CONTROVERSY MOUNTS OVER HEALTH BILL
Catalyst April Issue 2001
Things are heating up in New York State regarding a health bill.
In the last Catalyst, we commented on how the New York State legislature was trying to pass a bill that would require all employers to provide contraceptive health insurance coverage for its employees. Now the bishops have entered the fray, voicing opposition to the bill unless it allows for a religious conscience protection clause.
The New York State Senate has no problem with offering this religious exemption, but the Assembly does. In the last month, things got really hot when Edward Cardinal Egan visited Albany to lobby against the bill as it stands now.
The Catholic League, of course, takes the side of the bishops. “Any bill which forces religious organizations to relinquish their doctrinal prerogatives and institutional autonomy is an expression of intolerance,” we said. Then there is the issue of diversity. “The diversity that marks our nation’s religious institutions is one of our most treasured assets,” we emphasized, “and that is why attempts to impose a secular agenda—via the heavy hand of the state—is strikingly un-American.”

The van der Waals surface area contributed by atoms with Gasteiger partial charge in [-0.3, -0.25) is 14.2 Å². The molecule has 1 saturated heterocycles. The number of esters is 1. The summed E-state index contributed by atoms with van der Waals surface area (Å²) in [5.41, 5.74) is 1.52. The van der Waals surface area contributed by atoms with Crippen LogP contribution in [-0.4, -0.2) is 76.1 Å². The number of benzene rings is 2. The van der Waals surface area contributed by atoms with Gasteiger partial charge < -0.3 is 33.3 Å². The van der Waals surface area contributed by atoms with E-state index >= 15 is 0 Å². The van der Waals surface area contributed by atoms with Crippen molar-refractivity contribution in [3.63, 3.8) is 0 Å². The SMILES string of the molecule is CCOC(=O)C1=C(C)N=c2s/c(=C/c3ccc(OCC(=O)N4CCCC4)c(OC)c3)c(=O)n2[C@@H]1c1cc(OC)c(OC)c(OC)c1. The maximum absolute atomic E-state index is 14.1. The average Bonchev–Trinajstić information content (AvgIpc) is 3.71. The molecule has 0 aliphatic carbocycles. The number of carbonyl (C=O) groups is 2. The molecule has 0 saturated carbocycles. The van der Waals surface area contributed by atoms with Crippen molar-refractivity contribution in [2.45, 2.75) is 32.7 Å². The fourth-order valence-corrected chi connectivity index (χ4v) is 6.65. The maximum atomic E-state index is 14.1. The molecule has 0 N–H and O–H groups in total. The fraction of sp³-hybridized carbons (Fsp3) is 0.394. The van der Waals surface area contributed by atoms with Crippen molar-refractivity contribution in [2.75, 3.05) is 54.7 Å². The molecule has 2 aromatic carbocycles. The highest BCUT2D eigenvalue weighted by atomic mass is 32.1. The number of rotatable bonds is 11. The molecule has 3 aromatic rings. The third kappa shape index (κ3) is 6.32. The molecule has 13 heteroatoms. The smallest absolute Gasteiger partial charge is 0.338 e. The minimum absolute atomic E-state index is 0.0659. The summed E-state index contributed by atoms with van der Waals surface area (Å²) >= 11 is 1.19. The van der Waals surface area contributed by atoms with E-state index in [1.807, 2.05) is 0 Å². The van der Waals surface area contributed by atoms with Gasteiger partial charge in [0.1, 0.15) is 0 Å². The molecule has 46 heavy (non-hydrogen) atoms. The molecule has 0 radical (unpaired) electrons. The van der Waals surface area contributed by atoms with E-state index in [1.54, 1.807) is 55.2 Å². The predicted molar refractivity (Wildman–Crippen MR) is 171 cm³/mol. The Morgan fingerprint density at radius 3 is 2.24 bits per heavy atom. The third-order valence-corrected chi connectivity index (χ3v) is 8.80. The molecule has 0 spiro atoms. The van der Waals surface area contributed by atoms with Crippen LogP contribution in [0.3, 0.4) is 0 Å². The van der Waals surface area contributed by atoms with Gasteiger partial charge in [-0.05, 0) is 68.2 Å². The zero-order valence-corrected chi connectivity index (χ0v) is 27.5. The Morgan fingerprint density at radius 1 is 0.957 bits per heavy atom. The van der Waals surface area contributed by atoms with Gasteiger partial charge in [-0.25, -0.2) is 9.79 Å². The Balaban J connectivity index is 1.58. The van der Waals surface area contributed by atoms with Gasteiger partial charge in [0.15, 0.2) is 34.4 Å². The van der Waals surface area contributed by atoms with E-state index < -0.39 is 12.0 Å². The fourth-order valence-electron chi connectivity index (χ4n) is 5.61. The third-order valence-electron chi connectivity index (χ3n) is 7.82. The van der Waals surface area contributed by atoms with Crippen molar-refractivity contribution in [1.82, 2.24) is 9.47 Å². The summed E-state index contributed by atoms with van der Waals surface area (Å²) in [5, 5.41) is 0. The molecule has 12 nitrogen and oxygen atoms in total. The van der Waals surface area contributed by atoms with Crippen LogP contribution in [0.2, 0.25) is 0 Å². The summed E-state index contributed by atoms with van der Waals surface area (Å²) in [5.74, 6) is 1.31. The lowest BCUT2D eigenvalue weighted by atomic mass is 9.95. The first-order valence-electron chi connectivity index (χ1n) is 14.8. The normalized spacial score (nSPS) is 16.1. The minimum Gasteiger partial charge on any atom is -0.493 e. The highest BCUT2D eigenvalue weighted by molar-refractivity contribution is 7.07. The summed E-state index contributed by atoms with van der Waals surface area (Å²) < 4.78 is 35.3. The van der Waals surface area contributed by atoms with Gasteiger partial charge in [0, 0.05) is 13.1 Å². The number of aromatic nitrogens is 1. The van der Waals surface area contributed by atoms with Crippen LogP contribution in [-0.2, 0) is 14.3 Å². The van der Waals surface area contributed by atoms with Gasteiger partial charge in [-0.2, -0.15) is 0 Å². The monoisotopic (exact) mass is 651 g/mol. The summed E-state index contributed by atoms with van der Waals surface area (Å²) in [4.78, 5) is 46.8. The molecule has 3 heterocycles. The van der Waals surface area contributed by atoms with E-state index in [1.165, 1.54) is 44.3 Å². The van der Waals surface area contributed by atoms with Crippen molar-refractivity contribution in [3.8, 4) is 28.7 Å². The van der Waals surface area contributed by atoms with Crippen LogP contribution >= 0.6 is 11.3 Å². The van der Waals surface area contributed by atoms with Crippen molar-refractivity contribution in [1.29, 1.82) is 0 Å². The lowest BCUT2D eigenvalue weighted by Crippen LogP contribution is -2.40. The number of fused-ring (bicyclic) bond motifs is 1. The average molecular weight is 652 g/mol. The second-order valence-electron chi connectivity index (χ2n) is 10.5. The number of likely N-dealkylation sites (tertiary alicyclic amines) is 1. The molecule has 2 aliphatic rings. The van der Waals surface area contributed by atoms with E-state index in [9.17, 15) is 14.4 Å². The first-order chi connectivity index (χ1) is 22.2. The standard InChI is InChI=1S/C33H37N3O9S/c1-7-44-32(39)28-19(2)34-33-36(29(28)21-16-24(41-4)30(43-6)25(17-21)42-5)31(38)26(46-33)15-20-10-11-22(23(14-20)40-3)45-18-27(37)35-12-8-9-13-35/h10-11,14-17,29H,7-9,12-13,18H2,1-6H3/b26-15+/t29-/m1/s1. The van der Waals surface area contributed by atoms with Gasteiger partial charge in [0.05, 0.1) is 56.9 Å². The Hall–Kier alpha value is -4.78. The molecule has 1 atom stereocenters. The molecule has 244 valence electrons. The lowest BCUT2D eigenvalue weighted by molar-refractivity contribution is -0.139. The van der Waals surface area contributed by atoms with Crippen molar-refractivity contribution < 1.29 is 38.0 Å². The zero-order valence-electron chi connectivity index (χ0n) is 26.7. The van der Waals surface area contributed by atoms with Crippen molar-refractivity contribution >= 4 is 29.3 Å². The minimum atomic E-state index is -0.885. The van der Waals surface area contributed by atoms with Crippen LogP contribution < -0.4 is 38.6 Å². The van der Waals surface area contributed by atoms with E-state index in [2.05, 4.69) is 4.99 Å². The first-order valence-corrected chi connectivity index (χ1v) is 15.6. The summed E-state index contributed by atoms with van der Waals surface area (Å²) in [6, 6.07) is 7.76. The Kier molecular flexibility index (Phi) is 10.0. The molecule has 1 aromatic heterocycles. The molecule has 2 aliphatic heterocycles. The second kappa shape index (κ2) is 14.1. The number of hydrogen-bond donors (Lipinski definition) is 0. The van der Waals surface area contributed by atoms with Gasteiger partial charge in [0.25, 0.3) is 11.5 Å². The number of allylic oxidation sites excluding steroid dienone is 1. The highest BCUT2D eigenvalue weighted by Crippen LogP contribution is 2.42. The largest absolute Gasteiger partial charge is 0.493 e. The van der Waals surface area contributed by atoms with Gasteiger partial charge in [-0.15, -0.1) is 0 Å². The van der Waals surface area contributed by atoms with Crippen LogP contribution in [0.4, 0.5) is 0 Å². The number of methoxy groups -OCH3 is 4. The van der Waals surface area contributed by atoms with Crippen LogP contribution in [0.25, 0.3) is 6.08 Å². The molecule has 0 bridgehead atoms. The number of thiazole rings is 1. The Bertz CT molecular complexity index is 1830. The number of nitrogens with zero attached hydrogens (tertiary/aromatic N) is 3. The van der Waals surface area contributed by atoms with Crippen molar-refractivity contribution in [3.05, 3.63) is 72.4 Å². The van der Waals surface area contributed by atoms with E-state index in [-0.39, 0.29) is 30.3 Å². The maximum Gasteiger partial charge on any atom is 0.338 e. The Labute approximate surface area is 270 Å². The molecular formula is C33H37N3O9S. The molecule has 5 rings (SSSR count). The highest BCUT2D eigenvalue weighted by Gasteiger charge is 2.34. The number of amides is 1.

What we found troubling was the opposition to the Catholic call for a religious exemption that came from other religions. Members of the clergy from the United Church of Christ, Lutheran, Methodist, Presbyterian and Reform Jewish communities proclaimed it “a matter of justice for women” that the clause is stricken.
This is a sad commentary on these members of the clergy. What this shows is that some men and women of the cloth are more driven by an ideological commitment to the politics of feminism than they are to any real fidelity to the principle of separation of church and state. No wonder mainline Protestant denominations, and the Reform branch of Judaism, are in decline: they’ve all assimilated to the culture.